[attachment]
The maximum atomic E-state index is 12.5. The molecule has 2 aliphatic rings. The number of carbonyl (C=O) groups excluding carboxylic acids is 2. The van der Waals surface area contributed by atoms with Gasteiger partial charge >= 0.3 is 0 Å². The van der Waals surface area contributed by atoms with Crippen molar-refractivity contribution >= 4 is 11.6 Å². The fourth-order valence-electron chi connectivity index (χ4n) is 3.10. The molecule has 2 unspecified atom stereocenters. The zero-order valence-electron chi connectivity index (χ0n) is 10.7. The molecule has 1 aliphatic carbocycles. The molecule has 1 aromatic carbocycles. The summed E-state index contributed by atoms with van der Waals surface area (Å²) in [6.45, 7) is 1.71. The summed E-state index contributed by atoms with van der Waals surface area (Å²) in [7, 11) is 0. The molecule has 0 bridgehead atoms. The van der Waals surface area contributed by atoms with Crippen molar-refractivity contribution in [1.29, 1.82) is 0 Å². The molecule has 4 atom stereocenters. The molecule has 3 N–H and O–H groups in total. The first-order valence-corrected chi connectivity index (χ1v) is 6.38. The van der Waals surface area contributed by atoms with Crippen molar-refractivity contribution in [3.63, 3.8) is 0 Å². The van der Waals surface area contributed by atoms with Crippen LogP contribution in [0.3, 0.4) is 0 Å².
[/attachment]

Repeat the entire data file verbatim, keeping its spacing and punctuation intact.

The maximum atomic E-state index is 12.5. The molecule has 2 aliphatic rings. The number of carbonyl (C=O) groups excluding carboxylic acids is 2. The van der Waals surface area contributed by atoms with Gasteiger partial charge >= 0.3 is 0 Å². The van der Waals surface area contributed by atoms with Crippen molar-refractivity contribution >= 4 is 11.6 Å². The fourth-order valence-electron chi connectivity index (χ4n) is 3.10. The molecule has 2 unspecified atom stereocenters. The zero-order valence-electron chi connectivity index (χ0n) is 10.7. The molecule has 1 aliphatic carbocycles. The molecule has 1 aromatic carbocycles. The summed E-state index contributed by atoms with van der Waals surface area (Å²) in [6.45, 7) is 1.71. The summed E-state index contributed by atoms with van der Waals surface area (Å²) in [7, 11) is 0. The molecule has 0 bridgehead atoms. The van der Waals surface area contributed by atoms with Crippen molar-refractivity contribution in [1.29, 1.82) is 0 Å². The molecule has 4 atom stereocenters. The molecule has 3 N–H and O–H groups in total. The first-order valence-corrected chi connectivity index (χ1v) is 6.38. The van der Waals surface area contributed by atoms with Crippen molar-refractivity contribution in [3.63, 3.8) is 0 Å². The van der Waals surface area contributed by atoms with Crippen LogP contribution in [0.3, 0.4) is 0 Å².